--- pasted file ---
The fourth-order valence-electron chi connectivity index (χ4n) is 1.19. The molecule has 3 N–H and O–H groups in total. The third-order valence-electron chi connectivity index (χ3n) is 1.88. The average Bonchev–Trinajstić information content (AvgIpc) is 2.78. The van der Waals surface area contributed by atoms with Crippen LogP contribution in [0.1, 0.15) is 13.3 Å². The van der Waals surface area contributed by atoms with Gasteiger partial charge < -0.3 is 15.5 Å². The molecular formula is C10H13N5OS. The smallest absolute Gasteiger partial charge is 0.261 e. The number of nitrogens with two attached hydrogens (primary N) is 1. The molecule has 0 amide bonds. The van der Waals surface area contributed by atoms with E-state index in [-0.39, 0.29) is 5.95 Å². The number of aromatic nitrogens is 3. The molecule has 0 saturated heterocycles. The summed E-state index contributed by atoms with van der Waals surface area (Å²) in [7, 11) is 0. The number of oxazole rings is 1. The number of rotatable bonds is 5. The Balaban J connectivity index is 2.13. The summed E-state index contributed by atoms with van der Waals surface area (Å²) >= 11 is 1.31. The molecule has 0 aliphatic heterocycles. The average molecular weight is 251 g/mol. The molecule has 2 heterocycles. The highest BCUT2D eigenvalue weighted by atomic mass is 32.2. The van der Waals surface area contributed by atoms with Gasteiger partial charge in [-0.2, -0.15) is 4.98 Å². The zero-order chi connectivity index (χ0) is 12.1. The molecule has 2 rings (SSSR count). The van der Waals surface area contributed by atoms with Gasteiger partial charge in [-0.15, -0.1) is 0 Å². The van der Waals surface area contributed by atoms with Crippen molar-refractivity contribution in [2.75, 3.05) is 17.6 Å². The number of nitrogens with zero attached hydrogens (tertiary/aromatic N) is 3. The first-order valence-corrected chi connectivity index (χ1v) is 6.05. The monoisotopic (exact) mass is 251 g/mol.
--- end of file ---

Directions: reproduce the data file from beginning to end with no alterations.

The fourth-order valence-electron chi connectivity index (χ4n) is 1.19. The molecule has 3 N–H and O–H groups in total. The third-order valence-electron chi connectivity index (χ3n) is 1.88. The average Bonchev–Trinajstić information content (AvgIpc) is 2.78. The van der Waals surface area contributed by atoms with Crippen LogP contribution in [0.1, 0.15) is 13.3 Å². The van der Waals surface area contributed by atoms with Gasteiger partial charge < -0.3 is 15.5 Å². The molecular formula is C10H13N5OS. The smallest absolute Gasteiger partial charge is 0.261 e. The number of nitrogens with two attached hydrogens (primary N) is 1. The molecule has 0 amide bonds. The van der Waals surface area contributed by atoms with E-state index in [-0.39, 0.29) is 5.95 Å². The number of aromatic nitrogens is 3. The molecule has 0 saturated heterocycles. The summed E-state index contributed by atoms with van der Waals surface area (Å²) in [7, 11) is 0. The number of oxazole rings is 1. The number of rotatable bonds is 5. The Balaban J connectivity index is 2.13. The summed E-state index contributed by atoms with van der Waals surface area (Å²) >= 11 is 1.31. The molecule has 0 aliphatic heterocycles. The average molecular weight is 251 g/mol. The molecule has 2 heterocycles. The highest BCUT2D eigenvalue weighted by atomic mass is 32.2. The van der Waals surface area contributed by atoms with Gasteiger partial charge in [-0.2, -0.15) is 4.98 Å². The zero-order chi connectivity index (χ0) is 12.1. The molecule has 2 rings (SSSR count). The van der Waals surface area contributed by atoms with Gasteiger partial charge in [-0.15, -0.1) is 0 Å². The van der Waals surface area contributed by atoms with Crippen molar-refractivity contribution in [2.75, 3.05) is 17.6 Å². The number of nitrogens with zero attached hydrogens (tertiary/aromatic N) is 3. The first-order valence-corrected chi connectivity index (χ1v) is 6.05. The monoisotopic (exact) mass is 251 g/mol.